Nearly 40 per cent of ‘Gen Y’ consumers use digital means to make everyday purchases, a survey commissioned by the bank has found.
Defined by Bankwest as payments made with a digital card on a smart device, digital payments were most commonly used by the youngest cohort in the survey, although 23 per cent of Gen Xers and 11.5 per cent of Baby Boomers made purchases using this method.
Of those that regularly use digital cards, around 40 per cent across all age groups used them for more than half of their everyday purchases.
Close to half of digital card users surveyed said their use of the payment method had increased over the last 12 months.
The survey of more than a thousand people living in Victoria and New South Wales was conducted by CoreData in February.
A similar, but much larger survey (50,000 consumers) conducted by Roy Morgan and published in January found 6.8 per cent of Australians of all ages had used non-bank digital payments, while 5.8 per cent had used the banks own mobile payments systems.
The figures will be heartening for Bankwest itself, which in mid-2018 Bankwest unveiled its plan to slash its physical branch footprint on the east coast of Australia and increase its focus on digital channels.
Bankwest’s executive general manager, technology and transformation Andy Weir said in June last year the bank’s digital focus was “absolutely about survival”.
Bankwest has offered customers Google Pay (previously known as Android Pay) since 2016, and Apple Pay since January this year. It does not offer Samsung Pay, despite its parent company Commonwealth Bank of Australia offering the Samsung digital wallet to cardholders.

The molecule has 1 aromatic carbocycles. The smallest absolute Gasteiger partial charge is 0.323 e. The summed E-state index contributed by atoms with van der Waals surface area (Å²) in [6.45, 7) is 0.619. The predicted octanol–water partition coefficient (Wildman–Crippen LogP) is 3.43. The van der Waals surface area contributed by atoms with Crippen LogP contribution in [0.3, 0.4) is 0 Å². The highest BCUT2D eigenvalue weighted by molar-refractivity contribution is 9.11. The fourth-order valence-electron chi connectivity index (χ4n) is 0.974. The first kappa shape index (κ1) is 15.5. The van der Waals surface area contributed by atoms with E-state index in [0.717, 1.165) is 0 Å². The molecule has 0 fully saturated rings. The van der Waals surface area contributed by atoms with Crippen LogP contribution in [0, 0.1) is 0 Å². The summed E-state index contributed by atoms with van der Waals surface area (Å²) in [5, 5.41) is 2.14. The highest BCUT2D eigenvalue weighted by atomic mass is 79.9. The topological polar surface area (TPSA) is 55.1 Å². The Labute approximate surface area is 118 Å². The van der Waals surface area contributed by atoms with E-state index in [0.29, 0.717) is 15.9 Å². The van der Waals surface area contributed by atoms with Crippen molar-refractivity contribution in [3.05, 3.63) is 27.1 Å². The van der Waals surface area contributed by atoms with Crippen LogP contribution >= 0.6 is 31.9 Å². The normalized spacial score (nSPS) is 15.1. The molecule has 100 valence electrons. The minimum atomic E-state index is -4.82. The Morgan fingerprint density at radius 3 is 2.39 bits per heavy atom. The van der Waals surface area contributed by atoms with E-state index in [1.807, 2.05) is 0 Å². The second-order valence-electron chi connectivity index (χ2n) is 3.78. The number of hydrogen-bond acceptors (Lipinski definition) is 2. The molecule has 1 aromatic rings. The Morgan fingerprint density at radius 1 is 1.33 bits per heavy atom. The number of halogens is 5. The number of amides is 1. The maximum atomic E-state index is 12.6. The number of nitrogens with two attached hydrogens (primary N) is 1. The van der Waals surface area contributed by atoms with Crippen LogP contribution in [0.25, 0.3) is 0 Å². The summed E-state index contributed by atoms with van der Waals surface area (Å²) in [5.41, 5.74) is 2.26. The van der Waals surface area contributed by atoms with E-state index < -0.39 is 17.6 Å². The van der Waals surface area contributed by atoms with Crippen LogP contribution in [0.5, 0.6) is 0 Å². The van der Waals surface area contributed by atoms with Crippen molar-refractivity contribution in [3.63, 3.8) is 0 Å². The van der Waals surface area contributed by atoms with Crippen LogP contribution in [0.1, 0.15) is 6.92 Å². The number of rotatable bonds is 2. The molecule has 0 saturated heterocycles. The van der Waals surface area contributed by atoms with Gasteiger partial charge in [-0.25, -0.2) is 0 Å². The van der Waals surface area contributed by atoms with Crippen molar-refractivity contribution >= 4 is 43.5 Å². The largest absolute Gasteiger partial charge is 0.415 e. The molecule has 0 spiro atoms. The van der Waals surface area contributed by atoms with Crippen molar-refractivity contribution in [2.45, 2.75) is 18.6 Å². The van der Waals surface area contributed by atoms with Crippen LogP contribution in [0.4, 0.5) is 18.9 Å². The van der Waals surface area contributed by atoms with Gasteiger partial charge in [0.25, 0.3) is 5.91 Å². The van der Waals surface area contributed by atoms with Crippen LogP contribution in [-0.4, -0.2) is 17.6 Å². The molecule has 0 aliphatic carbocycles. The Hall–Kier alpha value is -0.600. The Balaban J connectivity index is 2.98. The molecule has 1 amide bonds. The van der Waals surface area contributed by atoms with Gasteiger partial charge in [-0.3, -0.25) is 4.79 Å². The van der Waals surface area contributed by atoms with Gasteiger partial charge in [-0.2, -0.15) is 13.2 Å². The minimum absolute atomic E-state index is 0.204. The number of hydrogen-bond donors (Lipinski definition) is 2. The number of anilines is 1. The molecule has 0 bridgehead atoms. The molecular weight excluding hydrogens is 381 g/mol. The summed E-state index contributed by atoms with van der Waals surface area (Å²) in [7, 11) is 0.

The bank also allows for payments with digital cards as part of its mobile app.
In 2018 the bank launched a ring – dubbed Halo – that enables users to make ‘tap and go’ payments. Earlier this year it revealed it had sold the $39 ring to around 15,000 of its 1.1 million customers. Halo ring-wearers used the device for 28 per cent of their purchases in 2018, according to the bank.
Spending what you don't have
Using digital means to make payments did, however, come with a downside, the Bankwest survey respondents reported.
Across all age groups, but particularly Gen Y, respondents said technology had “made it easier to spend money you don’t have”. More than 90 per cent of Gen Y, 85 per cent of Gen X and 78 per cent of Baby Boomers agreed with the statement.
A similar number agreed that “technology has made it easier to spend without really thinking about it”.
“When new innovations emerge, people often jump in quickly to integrate them into their lifestyles, but they don’t always consider where that can lead them,” said Bankwest executive general manager, customer solutions and insights Pieter Vorster.
“Customer needs are changing rapidly, and we need to ensure we’re working to protect and enhance customers’ financial wellbeing as they adopt these emerging technologies,” he added.
Like many of its rivals, Bankwest offers an expenses tracker and budgeting tool online and via its app.
“The silver lining, especially for young Australians, is quick adopters are also open to innovations to assist them, if money management tools are simple and easy to use. That’s where the supportive role of financial institutions is so significant, particularly through encouraging customers to use tools within their banking apps, which are popular with Gen Y,” Vorster said.
“Banks have an opportunity to better connect their customers with these tools, such as payment alerts and credit limit adjustments, so they can use tech safely, while spending within their limits,” he added.